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China's Enormous Radio Telescope Is Already Picking Up Mysterious Signals

David Grossman
Photo credit: Xinhua News Agency - Getty Images

From Popular Mechanics

  • China is officially launching a giant radio telescope soon, known in English as FAST.
  • FAST, which studies radio waves emanating from space, already discovered two pulsars in 2017, and has found over 100 possible pulsars since.
  • Most recently, FAST has discovered a series of mysterious repeating radio signals known as FRBs. Scientists don't know where they come from, but they suspect a black hole.

The Five-hundred-meter Aperture Spherical Radio Telescope (FAST), a project that the Chinese government first began planning in 2008, is now fully operational. By the end of September 2019, the $171 million USD (1.2 billion CNY) FAST project will undergo a last review process, which the Chinese government anticipates will give the go signal to begin studying the skies.

"We fully expect a successful review at the national level, and then we'll transition from being a construction project to a full facility," says Li Di, FAST's chief scientist and leader of the radio astronomy division of the National Astronomical Observatories of Chinese Academy of Sciences (NAOC), in a press statement.

"Once we pass this review, FAST becomes an accepted telescope for exploring the Universe," says Jiang Peng, FAST's chief engineer and deputy director of FAST Operation and Development Center, NAOC. "FAST has been open to Chinese astronomers since April 2019. After the National Construction Acceptance, it will be open to astronomers across the world."

This final review will make sure that FAST meets the specifications first laid out back in 2008. The surface of the radio telescope is made up of 445o triangular panels, 36 feet on each side, which altogether take the shape of a geodesic dome.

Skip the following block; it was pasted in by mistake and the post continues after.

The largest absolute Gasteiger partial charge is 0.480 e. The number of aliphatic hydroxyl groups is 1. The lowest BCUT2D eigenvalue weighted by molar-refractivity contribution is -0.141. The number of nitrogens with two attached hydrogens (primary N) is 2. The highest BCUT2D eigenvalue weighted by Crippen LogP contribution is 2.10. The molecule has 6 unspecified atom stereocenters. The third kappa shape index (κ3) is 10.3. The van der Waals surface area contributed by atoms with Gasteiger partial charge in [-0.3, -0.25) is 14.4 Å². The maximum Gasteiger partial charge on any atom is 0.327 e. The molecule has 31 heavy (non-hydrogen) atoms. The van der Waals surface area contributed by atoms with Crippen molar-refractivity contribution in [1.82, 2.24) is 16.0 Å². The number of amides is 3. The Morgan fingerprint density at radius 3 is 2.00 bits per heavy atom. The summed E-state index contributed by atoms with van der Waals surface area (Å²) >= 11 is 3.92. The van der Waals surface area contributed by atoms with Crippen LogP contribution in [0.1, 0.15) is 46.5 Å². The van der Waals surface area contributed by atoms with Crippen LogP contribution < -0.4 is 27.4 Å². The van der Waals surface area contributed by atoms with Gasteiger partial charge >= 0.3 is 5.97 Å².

While under construction, FAST has already made some discoveries. In 2017 scientists using FAST were able to discover two pulsars—remnants of massive stars. Since then, scientists working with FAST have discovered 130 new pulsar candidates, 93 of which were confirmed with other radio telescopes.

"Our goal is to catch up," Li says. "And eventually have hundreds of new discoveries every year."

That's not all FAST has been finding. Researchers have been observing mysterious Fast Radio Bursts (FRBs). These are energetic radio signals that are much louder than pulsars despite being much further away. First discovered in 2007, FRBs are becoming more regular scientific discoveries. Scientists don't know where FRBs come from or their origin story, although they suspect black holes or neutron stars known as magnetars.

After recording pulsars on August 29th, the FAST telescope, which uses the radio frequency portion of the electromagnetic spectrum to study astronomical objects, found a few dozen bursts from what would later be designated as FRB 121102, the first repeating FRB source ever discovered. This particular FRB has been under watch since 2012, but FAST is the first telescope to detect so many bursts in such a short time.

The team is eager to explore the FRB data, as well as more well-known substances like hydrogen.

"We're going to discover curious emissions," Jiang says. "These observations could improve our understanding of high-energy physics, star evolution, and galaxy evolution."

To that end, the team is planning on two major five-year surveys of the sky. The data from those projects will take an estimated 10 years to fully analyze.

"These programs are straight forward, and account for the research we can plan," Li says. "But there's always known unknowns and unknown unknowns that require creativity in planning."

And the scientists are eager to get started.

"We're a beneficiary of vast advancement of infrastructure in both science and technology," Li says. "We are also a contributor. We hope to continue to contribute by making FAST not only a successful construction project, but also something that can be a global landmark in radio astronomy."

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